Ecological Relationships


Ecological Relationships

An Ecological Relationship is the relationship between organisms in an ecosystem with each other, the ecosystem, and the ecosystem itself with other ecosystems. No organism is an autonomous entity isolated from its surroundings. It is part of its environment, rich in living and non-living elements all of which interact with each other in some fashion. An organism's interactions with its environment are fundamental to the survival of that organism and the functioning of the ecosystem as a whole.

Biological Relationships

In ecology, biological interactions are the relationships between two species in an ecosystem. These relationships can be categorized into many different classes of interactions based either on the effects or on the mechanism of the interaction. The interactions between two species vary greatly in these aspects as well as in duration and strength. Species may meet once in a generation (e.g. pollination) or live completely within another (e.g. endosymbiosis). Effects may range from one species eating the other (predation), to both living together with mutual benefit (mutualism).There is also (commensalism) where in only one of the organisms is benefited and the other is neither benefited nor harmed. (Parasitism) where in one organism is harmed and the other is benefited, the one that is harmed may die and the one benefited is a parasite. Parasites that are found outside a host is called ectoparasites and the ones found inside a hosts body is called endoparasites. (Competition) is the utilization of limited resources by 2 or more organisms.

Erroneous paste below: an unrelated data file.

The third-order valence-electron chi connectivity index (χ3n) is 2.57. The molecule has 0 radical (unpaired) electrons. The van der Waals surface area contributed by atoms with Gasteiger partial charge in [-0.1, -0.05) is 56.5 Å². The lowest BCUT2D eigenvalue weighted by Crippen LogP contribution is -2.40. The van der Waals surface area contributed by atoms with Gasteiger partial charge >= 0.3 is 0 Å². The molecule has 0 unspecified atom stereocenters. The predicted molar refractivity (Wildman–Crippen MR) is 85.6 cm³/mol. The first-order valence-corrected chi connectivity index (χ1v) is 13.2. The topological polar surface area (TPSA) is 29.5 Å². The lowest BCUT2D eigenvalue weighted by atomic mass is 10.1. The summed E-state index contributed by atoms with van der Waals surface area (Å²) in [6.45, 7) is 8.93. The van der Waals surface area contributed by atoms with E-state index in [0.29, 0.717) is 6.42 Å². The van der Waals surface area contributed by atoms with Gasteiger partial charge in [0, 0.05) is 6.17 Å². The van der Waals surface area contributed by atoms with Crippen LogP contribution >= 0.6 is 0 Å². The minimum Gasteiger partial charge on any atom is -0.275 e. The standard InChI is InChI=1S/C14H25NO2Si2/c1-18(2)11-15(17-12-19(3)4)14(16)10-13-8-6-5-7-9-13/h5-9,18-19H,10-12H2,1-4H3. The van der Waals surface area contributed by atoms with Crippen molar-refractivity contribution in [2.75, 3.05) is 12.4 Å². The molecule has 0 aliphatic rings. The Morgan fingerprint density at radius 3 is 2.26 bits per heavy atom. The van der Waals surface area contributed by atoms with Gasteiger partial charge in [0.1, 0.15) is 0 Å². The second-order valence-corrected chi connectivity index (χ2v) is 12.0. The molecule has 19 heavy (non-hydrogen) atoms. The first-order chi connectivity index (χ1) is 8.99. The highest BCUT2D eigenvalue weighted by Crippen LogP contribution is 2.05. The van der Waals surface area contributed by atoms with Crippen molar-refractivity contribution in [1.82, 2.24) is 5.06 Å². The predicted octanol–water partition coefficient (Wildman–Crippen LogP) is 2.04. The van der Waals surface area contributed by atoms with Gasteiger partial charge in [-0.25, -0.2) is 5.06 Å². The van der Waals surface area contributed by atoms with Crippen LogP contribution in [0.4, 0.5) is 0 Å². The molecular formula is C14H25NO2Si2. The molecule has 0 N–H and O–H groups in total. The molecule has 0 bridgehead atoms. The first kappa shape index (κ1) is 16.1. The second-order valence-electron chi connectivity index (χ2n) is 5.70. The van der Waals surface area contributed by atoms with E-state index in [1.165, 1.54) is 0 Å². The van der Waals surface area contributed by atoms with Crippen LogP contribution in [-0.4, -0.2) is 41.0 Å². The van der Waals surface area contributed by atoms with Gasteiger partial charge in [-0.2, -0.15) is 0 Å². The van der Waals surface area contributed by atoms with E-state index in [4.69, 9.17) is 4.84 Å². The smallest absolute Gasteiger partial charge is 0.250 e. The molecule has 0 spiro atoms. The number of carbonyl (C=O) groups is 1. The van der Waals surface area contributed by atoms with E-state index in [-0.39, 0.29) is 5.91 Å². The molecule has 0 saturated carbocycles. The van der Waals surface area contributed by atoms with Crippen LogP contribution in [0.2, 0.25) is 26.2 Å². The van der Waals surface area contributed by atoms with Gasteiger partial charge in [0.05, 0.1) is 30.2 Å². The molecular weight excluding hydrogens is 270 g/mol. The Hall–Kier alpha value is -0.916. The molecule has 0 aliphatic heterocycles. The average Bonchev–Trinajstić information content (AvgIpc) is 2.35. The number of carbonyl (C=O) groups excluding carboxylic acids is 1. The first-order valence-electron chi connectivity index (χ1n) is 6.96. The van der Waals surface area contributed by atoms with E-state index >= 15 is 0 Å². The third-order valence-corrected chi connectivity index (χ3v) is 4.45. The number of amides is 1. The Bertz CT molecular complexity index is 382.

The interactions between two species need not be through direct contact. Due to the connected nature of ecosystems, species may affect each other through intermediaries such as shared resources or common enemies.

Interactions classified by mechanism

Competition is an association between two species in which both need some limited environmental factor for growth.


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